James D. Theberge

From Wikipedia, the free encyclopedia
Jump to: navigation, search

James Daniel Theberge (December 28, 1930 – January 20, 1988)[1] was a United States ambassador to Nicaragua (1975–1977) and Chile (1982–1985).


He was born in Oceanside, New York, and received a B.A. from Columbia University in 1952, an M.A. from Oxford University in 1960, and an M.P.A. (public administration) from Harvard University in 1965.[2] He served as economic adviser for the United States Embassy in Argentina from 1961 to 1964. From 1966 to 1969 he served as senior economist for the Inter-American Development Bank in Washington. From 1970 to 1975 he was director of the Latin American and Hispanic Studies Center at Georgetown University.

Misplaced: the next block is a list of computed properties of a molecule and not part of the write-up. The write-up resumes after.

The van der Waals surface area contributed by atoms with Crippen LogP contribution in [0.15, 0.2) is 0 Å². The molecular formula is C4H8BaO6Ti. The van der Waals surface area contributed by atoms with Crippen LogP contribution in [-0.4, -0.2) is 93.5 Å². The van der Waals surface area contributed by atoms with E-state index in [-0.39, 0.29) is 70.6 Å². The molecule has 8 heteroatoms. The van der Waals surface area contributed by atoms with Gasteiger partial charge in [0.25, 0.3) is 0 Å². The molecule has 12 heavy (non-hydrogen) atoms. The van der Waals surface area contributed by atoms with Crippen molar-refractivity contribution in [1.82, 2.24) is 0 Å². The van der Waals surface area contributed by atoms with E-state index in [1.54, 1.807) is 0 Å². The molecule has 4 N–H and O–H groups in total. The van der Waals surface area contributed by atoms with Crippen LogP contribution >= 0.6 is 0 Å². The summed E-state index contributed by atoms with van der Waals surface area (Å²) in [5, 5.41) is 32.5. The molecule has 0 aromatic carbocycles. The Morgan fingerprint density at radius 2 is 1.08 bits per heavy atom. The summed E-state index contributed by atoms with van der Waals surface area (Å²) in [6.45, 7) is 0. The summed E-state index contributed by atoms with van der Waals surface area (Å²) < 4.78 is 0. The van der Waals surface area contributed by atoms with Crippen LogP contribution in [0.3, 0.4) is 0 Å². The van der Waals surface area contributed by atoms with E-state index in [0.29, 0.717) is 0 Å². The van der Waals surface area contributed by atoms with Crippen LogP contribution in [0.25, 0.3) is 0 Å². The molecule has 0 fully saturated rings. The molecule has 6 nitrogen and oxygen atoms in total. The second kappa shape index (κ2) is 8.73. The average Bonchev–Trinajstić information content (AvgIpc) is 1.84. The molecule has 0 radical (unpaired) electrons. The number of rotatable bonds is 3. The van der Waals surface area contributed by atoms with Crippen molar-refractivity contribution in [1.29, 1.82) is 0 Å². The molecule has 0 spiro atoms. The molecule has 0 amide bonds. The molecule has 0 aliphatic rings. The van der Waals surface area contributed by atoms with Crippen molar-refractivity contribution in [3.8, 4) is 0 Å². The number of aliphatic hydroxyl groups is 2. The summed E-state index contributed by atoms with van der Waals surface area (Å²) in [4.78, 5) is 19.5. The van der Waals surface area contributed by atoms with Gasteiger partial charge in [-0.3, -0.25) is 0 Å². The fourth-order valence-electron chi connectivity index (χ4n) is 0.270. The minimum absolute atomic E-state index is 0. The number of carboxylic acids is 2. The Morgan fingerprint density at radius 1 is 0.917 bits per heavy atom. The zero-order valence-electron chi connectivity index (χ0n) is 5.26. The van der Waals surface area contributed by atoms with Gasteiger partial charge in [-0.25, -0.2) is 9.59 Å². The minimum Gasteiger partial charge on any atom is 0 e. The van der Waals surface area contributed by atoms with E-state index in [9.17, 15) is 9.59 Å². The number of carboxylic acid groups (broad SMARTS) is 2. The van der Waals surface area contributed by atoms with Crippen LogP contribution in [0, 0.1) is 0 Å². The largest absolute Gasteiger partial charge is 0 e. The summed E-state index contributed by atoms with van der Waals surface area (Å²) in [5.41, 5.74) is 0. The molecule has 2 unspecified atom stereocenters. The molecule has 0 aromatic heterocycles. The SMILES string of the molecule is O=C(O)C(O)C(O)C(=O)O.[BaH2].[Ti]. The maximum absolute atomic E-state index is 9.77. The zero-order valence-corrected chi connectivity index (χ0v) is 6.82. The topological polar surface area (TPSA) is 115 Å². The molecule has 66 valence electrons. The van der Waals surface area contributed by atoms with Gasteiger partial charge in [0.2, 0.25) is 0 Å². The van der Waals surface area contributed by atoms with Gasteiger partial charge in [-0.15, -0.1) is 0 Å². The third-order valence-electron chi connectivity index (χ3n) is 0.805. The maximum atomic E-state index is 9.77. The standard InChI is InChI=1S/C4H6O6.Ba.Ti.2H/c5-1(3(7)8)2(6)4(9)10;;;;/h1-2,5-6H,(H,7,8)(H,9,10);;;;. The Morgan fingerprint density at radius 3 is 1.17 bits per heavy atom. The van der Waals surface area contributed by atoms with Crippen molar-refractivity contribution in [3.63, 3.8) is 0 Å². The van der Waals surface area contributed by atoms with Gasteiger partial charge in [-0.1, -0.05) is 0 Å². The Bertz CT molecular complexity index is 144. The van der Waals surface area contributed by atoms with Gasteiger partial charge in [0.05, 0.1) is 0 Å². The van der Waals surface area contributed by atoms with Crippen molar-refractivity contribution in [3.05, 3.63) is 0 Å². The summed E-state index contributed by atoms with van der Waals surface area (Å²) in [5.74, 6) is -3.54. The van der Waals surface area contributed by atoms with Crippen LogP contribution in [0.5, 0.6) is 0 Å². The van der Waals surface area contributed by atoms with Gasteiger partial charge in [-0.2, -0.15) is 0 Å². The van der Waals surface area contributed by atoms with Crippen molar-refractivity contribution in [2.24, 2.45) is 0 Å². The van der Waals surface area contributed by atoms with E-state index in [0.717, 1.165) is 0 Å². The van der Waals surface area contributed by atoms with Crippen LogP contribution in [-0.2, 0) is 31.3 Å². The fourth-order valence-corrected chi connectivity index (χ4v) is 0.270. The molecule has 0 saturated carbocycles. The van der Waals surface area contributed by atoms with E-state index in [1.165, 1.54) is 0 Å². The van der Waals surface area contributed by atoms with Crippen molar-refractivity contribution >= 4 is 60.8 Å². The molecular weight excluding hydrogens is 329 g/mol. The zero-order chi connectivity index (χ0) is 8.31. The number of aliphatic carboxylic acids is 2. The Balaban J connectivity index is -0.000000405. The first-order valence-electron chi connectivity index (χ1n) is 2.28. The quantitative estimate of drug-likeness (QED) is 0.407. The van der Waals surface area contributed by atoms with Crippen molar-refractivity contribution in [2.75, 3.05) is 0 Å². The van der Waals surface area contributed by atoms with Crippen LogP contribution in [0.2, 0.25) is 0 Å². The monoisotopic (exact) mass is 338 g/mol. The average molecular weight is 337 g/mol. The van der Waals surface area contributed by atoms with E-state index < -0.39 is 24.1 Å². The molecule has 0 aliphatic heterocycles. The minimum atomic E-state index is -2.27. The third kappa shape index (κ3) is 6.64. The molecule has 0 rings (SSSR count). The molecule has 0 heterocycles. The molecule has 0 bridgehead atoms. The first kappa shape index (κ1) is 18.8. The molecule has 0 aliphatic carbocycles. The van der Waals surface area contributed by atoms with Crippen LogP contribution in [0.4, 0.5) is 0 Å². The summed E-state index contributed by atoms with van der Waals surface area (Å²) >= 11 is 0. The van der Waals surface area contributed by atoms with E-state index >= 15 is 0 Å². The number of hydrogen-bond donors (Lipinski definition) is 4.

In 1975, he was appointed Ambassador to Nicaragua by President Gerald Ford, serving two years. President Ronald Reagan appointed him Ambassador to Chile in 1982. He remained in this post for three years. Theberge died in 1988.


James D. Theberge; Former Ambassador, 56. New York Times. Jan 1988.

The James Theberge Collection. Georgetown University library.

Diplomatic posts
Preceded by
Turner B. Shelton
United States Ambassador to Nicaragua
Succeeded by
Mauricio Solaún
Preceded by
George W. Landau
United States Ambassador to Chile
Succeeded by
Harry George Barnes, Jr.